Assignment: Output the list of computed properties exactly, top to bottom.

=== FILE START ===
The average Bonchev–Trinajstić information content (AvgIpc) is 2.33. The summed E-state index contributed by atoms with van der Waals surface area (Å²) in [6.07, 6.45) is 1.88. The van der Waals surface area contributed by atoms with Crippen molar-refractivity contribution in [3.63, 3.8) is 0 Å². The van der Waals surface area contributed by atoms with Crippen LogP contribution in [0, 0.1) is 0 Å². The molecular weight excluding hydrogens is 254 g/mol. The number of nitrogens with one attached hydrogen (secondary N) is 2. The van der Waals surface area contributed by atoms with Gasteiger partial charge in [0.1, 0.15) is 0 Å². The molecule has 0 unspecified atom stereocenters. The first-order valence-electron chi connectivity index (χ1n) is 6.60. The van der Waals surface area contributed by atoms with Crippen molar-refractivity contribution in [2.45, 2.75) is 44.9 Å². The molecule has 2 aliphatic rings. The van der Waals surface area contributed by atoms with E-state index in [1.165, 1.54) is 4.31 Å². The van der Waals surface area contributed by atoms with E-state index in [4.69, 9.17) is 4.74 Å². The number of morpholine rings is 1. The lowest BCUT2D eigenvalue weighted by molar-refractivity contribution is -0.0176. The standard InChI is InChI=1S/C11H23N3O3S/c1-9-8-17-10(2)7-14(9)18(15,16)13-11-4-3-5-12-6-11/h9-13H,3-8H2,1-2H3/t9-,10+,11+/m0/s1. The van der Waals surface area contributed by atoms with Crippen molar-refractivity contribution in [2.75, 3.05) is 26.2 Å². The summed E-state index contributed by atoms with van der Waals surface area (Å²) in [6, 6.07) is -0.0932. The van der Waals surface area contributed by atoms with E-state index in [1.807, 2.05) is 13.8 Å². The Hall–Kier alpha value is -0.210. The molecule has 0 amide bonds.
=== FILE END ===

The average Bonchev–Trinajstić information content (AvgIpc) is 2.33. The summed E-state index contributed by atoms with van der Waals surface area (Å²) in [6.07, 6.45) is 1.88. The van der Waals surface area contributed by atoms with Crippen molar-refractivity contribution in [3.63, 3.8) is 0 Å². The van der Waals surface area contributed by atoms with Crippen LogP contribution in [0, 0.1) is 0 Å². The molecular weight excluding hydrogens is 254 g/mol. The number of nitrogens with one attached hydrogen (secondary N) is 2. The van der Waals surface area contributed by atoms with Gasteiger partial charge in [0.1, 0.15) is 0 Å². The molecule has 0 unspecified atom stereocenters. The first-order valence-electron chi connectivity index (χ1n) is 6.60. The van der Waals surface area contributed by atoms with Crippen molar-refractivity contribution in [2.45, 2.75) is 44.9 Å². The molecule has 2 aliphatic rings. The van der Waals surface area contributed by atoms with E-state index in [1.165, 1.54) is 4.31 Å². The van der Waals surface area contributed by atoms with E-state index in [4.69, 9.17) is 4.74 Å². The number of morpholine rings is 1. The lowest BCUT2D eigenvalue weighted by molar-refractivity contribution is -0.0176. The standard InChI is InChI=1S/C11H23N3O3S/c1-9-8-17-10(2)7-14(9)18(15,16)13-11-4-3-5-12-6-11/h9-13H,3-8H2,1-2H3/t9-,10+,11+/m0/s1. The van der Waals surface area contributed by atoms with Crippen molar-refractivity contribution in [2.75, 3.05) is 26.2 Å². The summed E-state index contributed by atoms with van der Waals surface area (Å²) in [6, 6.07) is -0.0932. The van der Waals surface area contributed by atoms with E-state index in [1.807, 2.05) is 13.8 Å². The Hall–Kier alpha value is -0.210. The molecule has 0 amide bonds.